• "Whenever You're Away from Me" excerpt: Danny plays the clarinet on the beach at the break of dawn
  • Instrumental underscoring of "Xanadu" with Sonny drawing and painting
  • Extended intro to "I'm Alive" (only a portion of which is in the soundtrack album)
  • "I'm Alive" (ELO) from the film's album soundtrack as the Muses from the wall mural come to life
  • "Whenever You're Away from Me" excerpt with Danny again playing the clarinet at the beach
  • "Magic" (ONJ) from the soundtrack: Kira and Sonny have their first conversation while Kira is roller skating in the dark auditorium
  • "You Made Me Love You" (ONJ) (non-soundtrack LP track released as B-side of the "Suddenly" single): Featured on Glenn Miller record played by Danny in the ballroom of his home
  • "Whenever You're Away from Me" (Gene Kelly and ONJ) from the soundtrack with Danny and Kira singing and dancing in the ballroom. This song was heavily influenced by Frank Sinatra.[citation needed] According to the DVD special, this was the last sequence filmed.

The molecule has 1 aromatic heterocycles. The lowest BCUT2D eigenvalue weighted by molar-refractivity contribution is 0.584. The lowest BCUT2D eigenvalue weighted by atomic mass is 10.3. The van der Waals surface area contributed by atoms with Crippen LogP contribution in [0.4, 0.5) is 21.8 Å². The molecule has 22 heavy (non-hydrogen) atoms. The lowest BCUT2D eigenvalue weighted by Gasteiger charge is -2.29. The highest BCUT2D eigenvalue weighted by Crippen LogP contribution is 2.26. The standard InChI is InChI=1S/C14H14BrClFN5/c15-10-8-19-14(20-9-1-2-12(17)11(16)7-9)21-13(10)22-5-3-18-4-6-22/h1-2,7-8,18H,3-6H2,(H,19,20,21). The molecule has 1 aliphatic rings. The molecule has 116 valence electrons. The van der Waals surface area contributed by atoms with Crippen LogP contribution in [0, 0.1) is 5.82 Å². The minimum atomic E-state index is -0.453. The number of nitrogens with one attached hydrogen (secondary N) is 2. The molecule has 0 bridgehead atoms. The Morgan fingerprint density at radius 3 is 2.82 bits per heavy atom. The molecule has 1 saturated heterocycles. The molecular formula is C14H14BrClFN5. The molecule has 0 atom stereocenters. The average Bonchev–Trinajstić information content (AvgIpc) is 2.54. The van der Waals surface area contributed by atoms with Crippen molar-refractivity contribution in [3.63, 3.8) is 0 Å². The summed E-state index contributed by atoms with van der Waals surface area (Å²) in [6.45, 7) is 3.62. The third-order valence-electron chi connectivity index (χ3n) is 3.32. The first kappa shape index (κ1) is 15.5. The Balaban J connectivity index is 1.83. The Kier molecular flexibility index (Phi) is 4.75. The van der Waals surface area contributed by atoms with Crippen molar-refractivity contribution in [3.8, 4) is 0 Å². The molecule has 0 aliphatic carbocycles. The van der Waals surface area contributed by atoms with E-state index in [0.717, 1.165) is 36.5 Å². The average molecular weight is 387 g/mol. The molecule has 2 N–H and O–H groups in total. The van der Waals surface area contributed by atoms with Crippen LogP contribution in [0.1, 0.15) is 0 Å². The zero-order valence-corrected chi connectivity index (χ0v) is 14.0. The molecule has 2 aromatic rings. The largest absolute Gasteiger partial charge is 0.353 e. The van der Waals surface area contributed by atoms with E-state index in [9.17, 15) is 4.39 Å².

• "Suddenly" (ONJ duet with Cliff Richard) from the soundtrack as Kira and Sonny roller-dance through the props in the recording studio
  • "Dancin'" (ONJ duet with The Tubes) from the soundtrack: In the auditorium, Danny and Sonny imagine differing visions of their ideal club. Sonny's hard-rocking glam band and Danny's Big Band female trio lip-synching to ONJ's self-harmony musically and physically merge into a unified whole, leading to agreement on "Xanadu" as the name of the club
  • "Don't Walk Away" (ELO) from the soundtrack during a romantic animated sequence featuring Sonny and Kira as fish and birds (animation by Don Bluth).
  • "All Over the World" (ELO) from the soundtrack: In the "franchised glitz dealer" store (the Beverly Hills Fiorucci), Danny runs through various dance steps and does some rollerskating as he tries on different outfits